and out comes the neuralgia misery.
Here's a Joyful experiment! Try It!
Oct a small trial bottle from your drug
gist: pour a little in your band and rub
It gently on the sore, aching nerves,
and before you realise It In Just a mo
ment all pain and neuralgia disap
pear. It's almost magical, but the Joy
is. that the misery doesn't co-ne back.
N'o! The nerves are soothed and eon
geatlon Is relieved and your neuralgia
Stop suffering! It'a needless neural
gia and pain of all kinds, either In the
face. bead, limbs or any part of the
body. Is Instantly banished. "St. Jacobs
Liniment" Is perfectly harmless and
doesn't barn or discolor the skin. In
use lor bait century. Adv.
WASHINGTON". Jan. :. Recommen
datlon that I'resident Wilson use bis
good offices to Induce California au-
thorltles to bring about a new trial of
Tnomas J. Mooney. in case the Califor
nia Supremo Court sustains bis convlc
Uon for complicity In the ban Fran-
Cisco bomb outrages, was mads today
by the President's mediation commis
In a report to the President, the
commission, which has conducted an
exhaustive investigation of the trials
of Mooney. Warren K. Billings, Mrs.
Hena ilooney and Israel Weinberg, de
clared that this could be done by post
poning the execution of the death sen
trpce imposed on Mooney awaiting the
outcome of a new trial based upon
prosecution under one of the untried
indictments against him.
SAV FRAXCI3CO. Jan. IS- I am
entitled to a new trial, so is Warren K
Billings. We stand or fall together."!
waa the statement made here today in
the County Jail by Thomaa J. Mooney.
sentenced to bang on a murder charge
la connection with the preparadness
parade bomb explosion which killed
10 persons and injured 40 other men
women and children here July 22.' 191.
and lor whom a new trial waa recom
mended by the President's mediation
!pedy Arejnlttal Expected.
"I will be acquitted at the new trial
as quickly aa Israel V einberg was ac
quilled." Mooney continued. "Weinberg
was acquitted In. 20 minutes, recently.
oi one murder cnarge in connection
witn the blast.
"I believe that the workers of new
Russia are responsible for the first
Justice that haa come' to the so-called
bonm plot defendants, of which I am
one. and. through their intervention, the
r-resiaeni was made cognizant of the
rrame-up directed at my wife. Wein
oerg, Bluings, Ldvird Nolan and
District Attorney Charles M. Fick
whose office prosecuted tbe four
" cee growing out oi mo explosion.
expressed confidence that if Mooney is
given a new trial, be would be convict
SACRAMENTO, Cal., Jan. 26. No ac
tion waa being considered today by
Governor William D. Stephens in con
nection with the case of Thomaa J.
Mooney, sentenced to hang on a charge
of murder growing out of the prepared
ness parade bomb explosion in San
Francisco. July iZ. 181.
Stepheaa Awaits Notification.
Governor Stephens said be had not
been advised officially of the recom
mendations to President Wilson by the
President's mediation commission, and
that he had no comment to make tn
regard to the case.
CATTLE THIEVES OPERATE
Lane County Herds Preyed Upon by
Rustlers, Sheriff Reports.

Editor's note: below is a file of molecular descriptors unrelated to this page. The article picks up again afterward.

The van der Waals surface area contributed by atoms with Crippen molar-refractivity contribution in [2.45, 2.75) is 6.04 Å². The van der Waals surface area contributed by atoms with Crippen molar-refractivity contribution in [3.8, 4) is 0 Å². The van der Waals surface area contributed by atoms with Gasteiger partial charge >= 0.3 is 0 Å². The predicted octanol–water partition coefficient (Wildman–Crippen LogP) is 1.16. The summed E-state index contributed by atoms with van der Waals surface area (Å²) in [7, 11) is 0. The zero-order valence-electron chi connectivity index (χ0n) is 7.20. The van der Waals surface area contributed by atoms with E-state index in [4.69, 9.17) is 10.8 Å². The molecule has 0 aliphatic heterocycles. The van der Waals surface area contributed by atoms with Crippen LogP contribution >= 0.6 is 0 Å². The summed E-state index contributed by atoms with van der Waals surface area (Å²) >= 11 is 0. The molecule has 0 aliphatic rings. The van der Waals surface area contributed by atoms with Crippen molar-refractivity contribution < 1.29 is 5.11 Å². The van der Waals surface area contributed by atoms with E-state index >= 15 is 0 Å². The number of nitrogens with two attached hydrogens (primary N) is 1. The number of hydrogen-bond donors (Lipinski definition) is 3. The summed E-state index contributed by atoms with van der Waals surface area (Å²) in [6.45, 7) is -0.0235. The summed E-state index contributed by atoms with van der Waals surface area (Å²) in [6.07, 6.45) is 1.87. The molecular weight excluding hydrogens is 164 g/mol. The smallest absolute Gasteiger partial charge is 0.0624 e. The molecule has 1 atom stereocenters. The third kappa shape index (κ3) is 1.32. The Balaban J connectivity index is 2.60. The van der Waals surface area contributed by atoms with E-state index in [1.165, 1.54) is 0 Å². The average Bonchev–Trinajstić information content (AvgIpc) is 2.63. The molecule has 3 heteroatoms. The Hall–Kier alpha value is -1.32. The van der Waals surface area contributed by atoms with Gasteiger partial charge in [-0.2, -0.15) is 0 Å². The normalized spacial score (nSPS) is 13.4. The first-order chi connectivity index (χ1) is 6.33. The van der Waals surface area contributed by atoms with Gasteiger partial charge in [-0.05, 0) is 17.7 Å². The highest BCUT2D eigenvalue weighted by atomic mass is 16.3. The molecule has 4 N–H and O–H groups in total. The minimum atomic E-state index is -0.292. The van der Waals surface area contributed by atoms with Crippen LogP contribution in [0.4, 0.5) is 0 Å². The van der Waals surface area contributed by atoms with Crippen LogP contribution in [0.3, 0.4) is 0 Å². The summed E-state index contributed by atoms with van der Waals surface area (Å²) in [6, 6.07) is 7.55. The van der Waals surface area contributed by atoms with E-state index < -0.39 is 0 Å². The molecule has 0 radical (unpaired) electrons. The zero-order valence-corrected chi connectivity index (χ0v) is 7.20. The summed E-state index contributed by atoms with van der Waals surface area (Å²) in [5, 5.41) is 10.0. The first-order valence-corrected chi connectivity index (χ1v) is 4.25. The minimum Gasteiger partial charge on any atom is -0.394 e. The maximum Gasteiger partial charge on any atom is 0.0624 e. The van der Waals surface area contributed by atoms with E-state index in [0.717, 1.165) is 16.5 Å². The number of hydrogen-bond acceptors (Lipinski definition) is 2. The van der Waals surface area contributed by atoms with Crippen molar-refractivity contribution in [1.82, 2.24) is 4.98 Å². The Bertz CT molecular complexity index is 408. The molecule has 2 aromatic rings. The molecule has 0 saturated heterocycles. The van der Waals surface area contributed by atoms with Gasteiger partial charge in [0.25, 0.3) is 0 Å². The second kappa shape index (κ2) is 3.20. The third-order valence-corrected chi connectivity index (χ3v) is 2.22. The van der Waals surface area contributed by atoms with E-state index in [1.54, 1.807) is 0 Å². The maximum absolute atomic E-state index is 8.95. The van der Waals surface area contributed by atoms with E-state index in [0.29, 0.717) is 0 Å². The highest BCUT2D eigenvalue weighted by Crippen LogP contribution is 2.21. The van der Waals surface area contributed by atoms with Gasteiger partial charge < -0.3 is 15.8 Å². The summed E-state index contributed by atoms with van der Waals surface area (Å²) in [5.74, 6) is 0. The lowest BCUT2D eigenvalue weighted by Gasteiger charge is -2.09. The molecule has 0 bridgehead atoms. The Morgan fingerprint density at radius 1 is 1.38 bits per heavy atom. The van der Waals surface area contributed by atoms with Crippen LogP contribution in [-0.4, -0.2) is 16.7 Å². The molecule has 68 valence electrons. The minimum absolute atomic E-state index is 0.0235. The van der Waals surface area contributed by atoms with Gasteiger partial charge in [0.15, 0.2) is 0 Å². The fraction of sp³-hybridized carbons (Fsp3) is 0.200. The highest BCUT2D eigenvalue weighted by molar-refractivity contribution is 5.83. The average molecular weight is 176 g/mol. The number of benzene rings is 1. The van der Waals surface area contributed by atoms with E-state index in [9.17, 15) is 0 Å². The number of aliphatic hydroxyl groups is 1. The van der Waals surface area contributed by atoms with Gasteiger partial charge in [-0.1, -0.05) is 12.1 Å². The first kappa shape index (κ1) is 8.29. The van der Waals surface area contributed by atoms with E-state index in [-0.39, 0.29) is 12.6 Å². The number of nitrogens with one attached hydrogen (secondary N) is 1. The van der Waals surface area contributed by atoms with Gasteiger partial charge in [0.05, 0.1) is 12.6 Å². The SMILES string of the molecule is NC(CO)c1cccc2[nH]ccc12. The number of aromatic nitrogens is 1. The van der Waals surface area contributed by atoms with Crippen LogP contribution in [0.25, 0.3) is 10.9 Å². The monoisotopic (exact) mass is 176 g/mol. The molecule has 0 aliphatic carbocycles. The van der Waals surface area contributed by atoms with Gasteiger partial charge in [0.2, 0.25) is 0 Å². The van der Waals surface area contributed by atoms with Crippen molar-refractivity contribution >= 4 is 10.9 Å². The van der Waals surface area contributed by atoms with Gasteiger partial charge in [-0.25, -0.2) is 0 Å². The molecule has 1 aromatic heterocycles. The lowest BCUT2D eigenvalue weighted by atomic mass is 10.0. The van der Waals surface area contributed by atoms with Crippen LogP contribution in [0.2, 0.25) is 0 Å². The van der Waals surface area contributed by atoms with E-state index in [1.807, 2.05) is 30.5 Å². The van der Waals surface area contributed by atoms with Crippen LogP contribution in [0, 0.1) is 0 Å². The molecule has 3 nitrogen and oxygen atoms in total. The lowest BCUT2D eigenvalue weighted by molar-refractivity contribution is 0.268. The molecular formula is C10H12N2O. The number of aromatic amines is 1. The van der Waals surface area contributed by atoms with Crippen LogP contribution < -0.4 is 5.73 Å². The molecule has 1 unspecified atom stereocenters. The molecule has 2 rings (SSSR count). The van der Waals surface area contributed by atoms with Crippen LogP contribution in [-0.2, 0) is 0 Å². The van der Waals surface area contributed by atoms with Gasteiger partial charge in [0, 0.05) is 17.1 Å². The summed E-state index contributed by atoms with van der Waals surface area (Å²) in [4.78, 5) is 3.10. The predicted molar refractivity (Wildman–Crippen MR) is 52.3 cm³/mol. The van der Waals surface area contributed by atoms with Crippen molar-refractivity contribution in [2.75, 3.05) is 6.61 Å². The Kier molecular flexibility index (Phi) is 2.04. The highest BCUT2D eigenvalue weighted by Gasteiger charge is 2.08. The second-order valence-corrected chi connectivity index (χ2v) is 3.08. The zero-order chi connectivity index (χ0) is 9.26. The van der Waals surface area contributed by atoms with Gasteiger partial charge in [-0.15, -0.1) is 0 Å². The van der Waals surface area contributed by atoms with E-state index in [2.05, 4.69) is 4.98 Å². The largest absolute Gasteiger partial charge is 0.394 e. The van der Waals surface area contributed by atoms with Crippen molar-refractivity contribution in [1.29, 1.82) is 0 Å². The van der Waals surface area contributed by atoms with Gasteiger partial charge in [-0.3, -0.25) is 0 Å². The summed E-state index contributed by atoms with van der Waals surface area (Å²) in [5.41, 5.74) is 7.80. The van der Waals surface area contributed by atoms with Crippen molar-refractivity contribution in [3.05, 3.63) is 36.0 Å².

EUGENE. Or Jan. 26. (Special.)
Cattle thieves have been operating in
Lane County on a wholesale scale, ac
cording to an announcement made last
nlrht by Sheriff J. C. Parker, who will
offer a reward of 1500 for Information
leading to the arrest and conviction of
Sheriff Parker stated that more than
100 animals, worth from 13000 to JSO'Jd.
have disappeared from the range on the
divide between Coburg and the Mohawk
and that all efforts of the officers to
find trace of hoof or hide have been in
WOOD SHIPS NEEDED
Senator McNary Writes to
Shipping Chairman Hurley.
ALASKA TRADE IMPORTANT
. ... -v. . : .... t.
- j. .at p ' y- (li; a:-.-;
any a ivian
travels life's rough road with a handicap,
which, if removed, would spell for him sue-
ifif;..n cess ana comiorx.
"Jfjr. r rr
lptitSSa-ai? A Man comes to us wearing an improperly
1IT: ' A adjusted truss, or maybe with a hernia and
no truss. Every waking moment of his
life is divided between his task and a sense of discomfort, if not
actual pain, aside from the risk he runs of death.
The Fitting of a Truss is not
a tyro's task it calls for
care, skill and training.
All these we offer. Our
fitters, men and women,
eive exclusive attention to
this very important part of our calling o,ur warranty of satis
faction and real service attends every sale.
Our Stock Our Comfortable Fitting-Rooms, with every con
venience, accompany a reasonable charge and a certainty of
Self -Measurement Blanks by Mail
Residence Calls if Desired
Woo'dard, Clarke &z Co.
have reduced their leased Indian lands
to 800 acres, however, these farmers
will not be permifte'd to bid for further
The order limiting the amount of
Indian land which can be held under
lease by any one farmer was made last
Fall. About a dozen farmers in the
county will be affected by the limita
tion of acreage.
whether there was any embargo on
carpet slippers, Betsey Lees and apple
pie going: to fighting' marine, in
It's a big question., and while the
Marine Corps maintains no. time study
or welfare departments, it is felt that
If his old carpet slippers will en
hance John Parsons' fighting qu lities
he'll Just have to have them, that's all.
IDLE MILL IS AVAILABLE
ZS'ot Only Ordinary Commerce,' bat
Supplies Must t Be. Shipped to
Anchorage for Construction
of Government Railroad.
Some of the prominent owners wh
have reported losses since October 1
are S. L. Overton, Thomas Seavey, Arch
nnon, 11. W. Buckingham and J. B
WASHINGTON MAN HONORED
Professor of Whitman College Elect
ed Secretary of Institute.
WHITMAN COLLEGE, Walla Walla,
Wash., Jan. 26. (Special.) Professor
L. T. Anderson, who attended various
conferences during a trip to New York
and other cities of the Atlantic Coast,
was elected secretary for the Archae
ological Institute of America for the
territory west of the Kocky iloun
While Professor Anderson was in